By Jason Campbell
The Dungeons & Dragons Players Handbook describes three core pillars of the game; combat, exploration and social encounters. But how does a GM build scenarios that support these pillars? Answering the “Five W” questions (who, what, when, where and why) can help develop each of these encounter types. Let’s try it out!
This is the most obvious of the three pillars and usually the most common of the three encounter types. Some of the answers are just as obvious.
The combat involves the PCs and whatever adversary the GM has set up.
It’s combat, so we just need to determine if this is a small-scale or large-scale battle.
Keep this in mind as if it’s outdoors, what time of day would determine the light situation. If the PCs have been traveling a long while without resting, they may be tired.
The terrain for the battle is an important piece that GMs often overlook. When the battle occurs in a place that the villain is familiar with but the PCs are not, the villain should be prepared and make use of any advantages. If there are 4 adversaries maybe they aren’t standing in the center of the chamber, instead one stands there drawing the PCs attention, while others hide behind objects, spring from the top of a stairway, cling to the ceiling, or other use similar tactics.
This is the most important answer to prepare. Why would the players care? Why would the PCs enter combat? Make sure to set up a reason that the PCs are in conflict with the villain. More importantly, make sure you’ve provided a reason that the players will find this combat interesting. Maybe the wizard they’ve been hunting is actually a Mummy Lord/wizard. Maybe the dark gnomes blocking the PCs path are fighting using a fire hose they’ve developed.
Exploration is a catch-all term for investigating wilderness areas, examining puzzles, surveying a newly discovered area or the like. For some games this might just be the paths between cities, dungeons and other areas of interest. For others exploration might be the main interest. Which way you set it up depends on the preferences of the players.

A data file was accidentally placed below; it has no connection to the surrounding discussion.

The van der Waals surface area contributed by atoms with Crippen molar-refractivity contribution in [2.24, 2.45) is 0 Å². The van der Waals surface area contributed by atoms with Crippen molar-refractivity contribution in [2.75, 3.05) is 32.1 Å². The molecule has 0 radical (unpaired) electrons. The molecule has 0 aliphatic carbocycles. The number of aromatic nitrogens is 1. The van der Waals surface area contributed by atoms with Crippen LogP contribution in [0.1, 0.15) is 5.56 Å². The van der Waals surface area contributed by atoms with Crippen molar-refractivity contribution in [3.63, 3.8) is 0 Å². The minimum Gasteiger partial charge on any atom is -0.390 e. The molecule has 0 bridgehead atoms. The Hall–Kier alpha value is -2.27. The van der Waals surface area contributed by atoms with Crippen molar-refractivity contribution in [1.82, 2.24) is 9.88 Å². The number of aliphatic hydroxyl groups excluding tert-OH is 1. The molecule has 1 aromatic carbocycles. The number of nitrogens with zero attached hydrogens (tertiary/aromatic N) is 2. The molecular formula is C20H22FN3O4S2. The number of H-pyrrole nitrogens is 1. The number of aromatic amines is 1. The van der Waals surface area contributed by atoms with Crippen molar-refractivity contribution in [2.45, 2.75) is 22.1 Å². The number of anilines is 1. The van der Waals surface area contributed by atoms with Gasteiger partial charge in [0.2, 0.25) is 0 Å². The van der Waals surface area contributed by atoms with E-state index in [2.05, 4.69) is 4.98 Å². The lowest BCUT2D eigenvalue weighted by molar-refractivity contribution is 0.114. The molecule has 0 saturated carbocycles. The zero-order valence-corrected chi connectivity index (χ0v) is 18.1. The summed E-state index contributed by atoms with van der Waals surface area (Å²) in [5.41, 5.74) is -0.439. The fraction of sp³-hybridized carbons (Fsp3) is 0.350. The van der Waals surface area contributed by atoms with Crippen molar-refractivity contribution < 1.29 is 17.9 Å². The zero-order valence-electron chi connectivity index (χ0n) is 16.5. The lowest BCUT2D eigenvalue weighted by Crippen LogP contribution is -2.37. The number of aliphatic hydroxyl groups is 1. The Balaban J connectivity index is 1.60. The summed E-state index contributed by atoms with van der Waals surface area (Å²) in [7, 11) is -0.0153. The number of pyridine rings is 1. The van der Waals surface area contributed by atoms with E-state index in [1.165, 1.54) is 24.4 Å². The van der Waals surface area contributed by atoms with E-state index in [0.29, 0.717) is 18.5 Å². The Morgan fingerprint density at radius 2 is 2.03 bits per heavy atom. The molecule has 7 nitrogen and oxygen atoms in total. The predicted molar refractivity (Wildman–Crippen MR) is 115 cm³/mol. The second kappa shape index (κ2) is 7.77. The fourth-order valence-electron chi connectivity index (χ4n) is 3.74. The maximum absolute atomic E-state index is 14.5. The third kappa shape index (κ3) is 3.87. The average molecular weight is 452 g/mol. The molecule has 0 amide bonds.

This involves the PCs and whatever creatures live in the area being explored. It might be uninhabited and other obstructions present a challenge, like terrain, weather, etc.
This asks what the terrain is like: a mountainside, a dense jungle, a floating cloud, an asteroid field, etc. Consider the area the PCs are directly exploring but also neighboring areas that might have an impact.
Similar to combat, what time of day would determine the light situation. If the PCs have been traveling a long while without resting, they may be tired.
In a wilderness exploration you will want to think about how far the area is from known civilizations, as this will affect the food and shelter available, and even types of communication. Maybe there are no books and people communicate by using horns and drums.
The PCs may be exploring an area on the way to another point of interest, but why will the players be interested? You can increase interest by adding fantastic elements to the area. Maybe there are storms of fire, or living mountains, or time shifting portals in teh trees.
This is key to a social encounter, who are the PCs interacting with? A creature from the underdark, city officials, the matron of a forest kingdom? Whoever the other person(s) are, make sure you decide what their goals are ahead of time. Knowing what the NPC wants out of the situation will make it easier how they react to the PC’s words and actions.
Decide the type of encounter you expect to have. Is this a debate in the city council? An argument in a tavern? A negotiation with a merchant?
The time of day the encounter takes place will influence the reactions of the participants. Does this happen 5 minutes before the merchant closes up shop for the day? The merchant may rush them through. Does the debate involve the defense of the city, while the attackers arrive tomorrow?
Decide where the encounter takes place and note a few interesting details. Maybe the roof of the shop leaks. Maybe the tavern is in a dangerous part of town.
Here’s where some big decisions will be made. Why would the PCs seek out the NPCs? Maybe the NPCs confronted the PCs in the street, or at their own lair. Think about the type of players you have in your game, what do they like to see in their ttrpg sessions? You can generate interest by leaning into things that your players like. If they enjoy debates, set up a conflict with the NPC that they can settle by winning an argument. If they enjoy getting deep into their character, think about having multiple NPCs who disagree and let the PCs determine their place in the discussion.
What do you think? When you create encounters do you have a set of questions you like to answer? Let us know in the comments below